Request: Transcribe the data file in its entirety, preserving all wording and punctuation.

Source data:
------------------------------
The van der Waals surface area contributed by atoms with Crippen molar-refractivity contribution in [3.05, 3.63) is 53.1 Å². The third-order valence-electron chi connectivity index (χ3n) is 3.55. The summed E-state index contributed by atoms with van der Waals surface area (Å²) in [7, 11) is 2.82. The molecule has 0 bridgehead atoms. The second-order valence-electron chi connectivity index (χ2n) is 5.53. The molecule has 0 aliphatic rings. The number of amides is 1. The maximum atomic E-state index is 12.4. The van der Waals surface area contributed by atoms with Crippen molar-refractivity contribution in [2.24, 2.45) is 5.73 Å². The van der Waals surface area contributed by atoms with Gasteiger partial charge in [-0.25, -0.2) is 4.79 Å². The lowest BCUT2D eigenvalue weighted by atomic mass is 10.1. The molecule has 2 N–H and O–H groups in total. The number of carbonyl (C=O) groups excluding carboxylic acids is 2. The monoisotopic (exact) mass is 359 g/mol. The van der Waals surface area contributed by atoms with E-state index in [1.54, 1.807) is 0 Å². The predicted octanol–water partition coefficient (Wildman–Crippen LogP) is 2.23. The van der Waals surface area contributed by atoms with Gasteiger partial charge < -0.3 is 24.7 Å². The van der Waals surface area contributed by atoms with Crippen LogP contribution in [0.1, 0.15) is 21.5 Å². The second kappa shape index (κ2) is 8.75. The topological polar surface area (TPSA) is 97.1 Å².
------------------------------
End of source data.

The van der Waals surface area contributed by atoms with Crippen molar-refractivity contribution in [3.05, 3.63) is 53.1 Å². The third-order valence-electron chi connectivity index (χ3n) is 3.55. The summed E-state index contributed by atoms with van der Waals surface area (Å²) in [7, 11) is 2.82. The molecule has 0 bridgehead atoms. The second-order valence-electron chi connectivity index (χ2n) is 5.53. The molecule has 0 aliphatic rings. The number of amides is 1. The maximum atomic E-state index is 12.4. The van der Waals surface area contributed by atoms with Crippen molar-refractivity contribution in [2.24, 2.45) is 5.73 Å². The van der Waals surface area contributed by atoms with Gasteiger partial charge in [-0.25, -0.2) is 4.79 Å². The lowest BCUT2D eigenvalue weighted by atomic mass is 10.1. The molecule has 2 N–H and O–H groups in total. The number of carbonyl (C=O) groups excluding carboxylic acids is 2. The monoisotopic (exact) mass is 359 g/mol. The van der Waals surface area contributed by atoms with E-state index in [1.54, 1.807) is 0 Å². The predicted octanol–water partition coefficient (Wildman–Crippen LogP) is 2.23. The van der Waals surface area contributed by atoms with Gasteiger partial charge < -0.3 is 24.7 Å². The van der Waals surface area contributed by atoms with Crippen LogP contribution in [0.1, 0.15) is 21.5 Å². The second kappa shape index (κ2) is 8.75. The topological polar surface area (TPSA) is 97.1 Å².